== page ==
The benefits of #NoMowMay

A rustic posy of ox-eye daisy, perennial cornflower and lemon balm on our kitchen windowsill

I cut a small posy of flowers for our kitchen on Sunday courtesy of the back lawn and keeping NAH away from it so we could have a #NoMowMay. I've talked about my Wild and Woolly Lawn before, and since then it's gone from strength to strength. I've enjoyed watching the large numbers of insects zooming around our garden this year* which I'm sure is the result of my relaxed attitude to the need for lawn perfection.

As well as the flowers on the windowsill, there are plenty more where they came from outside, and so I took part in Plantlife's Every Flower Counts lawn survey yesterday. With the decrease in wildlife habitats, there is an increasing recognition our gardens can provide much needed havens for wild flowers, which in turn support a wide variety of insects and other fauna.

Plantlife's survey aims to put a baseline figure on one aspect of this concept, by estimating how much our lawns can support honey bees when the grass is left to grow longer and the wild flowers creep in. I measured my lawn's area and then followed their instructions to count the opened wild flowers in a couple of random measured areas. The results show I have just 6** currently open of the 24 common ones in their ID guide, but when multiplied up by my lawn's area and the numbers I found, they alone can sustain 2,099 honey bees per day.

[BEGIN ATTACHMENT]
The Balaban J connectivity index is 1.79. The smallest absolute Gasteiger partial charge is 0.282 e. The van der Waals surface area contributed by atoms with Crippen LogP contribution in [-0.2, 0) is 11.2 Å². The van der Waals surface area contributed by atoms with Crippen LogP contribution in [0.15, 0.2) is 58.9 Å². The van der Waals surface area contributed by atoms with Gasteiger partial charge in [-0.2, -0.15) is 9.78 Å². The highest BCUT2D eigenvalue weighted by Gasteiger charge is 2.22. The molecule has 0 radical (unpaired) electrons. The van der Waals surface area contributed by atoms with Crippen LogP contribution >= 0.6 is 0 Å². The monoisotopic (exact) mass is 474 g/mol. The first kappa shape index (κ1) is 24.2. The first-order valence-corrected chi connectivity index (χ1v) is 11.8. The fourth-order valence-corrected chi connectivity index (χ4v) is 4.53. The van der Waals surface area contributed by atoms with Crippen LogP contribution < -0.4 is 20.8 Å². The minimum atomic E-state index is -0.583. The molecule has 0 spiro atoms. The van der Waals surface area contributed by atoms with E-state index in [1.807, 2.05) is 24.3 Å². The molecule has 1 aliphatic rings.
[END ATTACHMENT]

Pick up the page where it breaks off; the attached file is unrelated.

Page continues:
Add that to the rest of the nectar rich plants I have in the garden (including some which have added themselves to the lawn) I'm happy my garden is doing its bit to help, not only the bees, but a host of other pollinators too.



* = apart from the hundreds of black insects which covered me from head to toe yesterday in a matter of minutes. NAH 'hosed' me down with an air compressor to get rid of them. I see there are hordes of ladybirds poised to tackle them, so fingers crossed this problem is a temporary blip until nature restores balance to my garden existence once more.

** = dandelion, daisy, creeping buttercup, ox-eye daisy, red clover, and thyme-leaved speedwell to be precise

Comments

  1. We’re you wearing yellow? Insects seem drawn to people wearing yellow.

    ReplyDelete
    Replies
    1. No Sue, it was wearing grey! Much more understandable if it was yellow...

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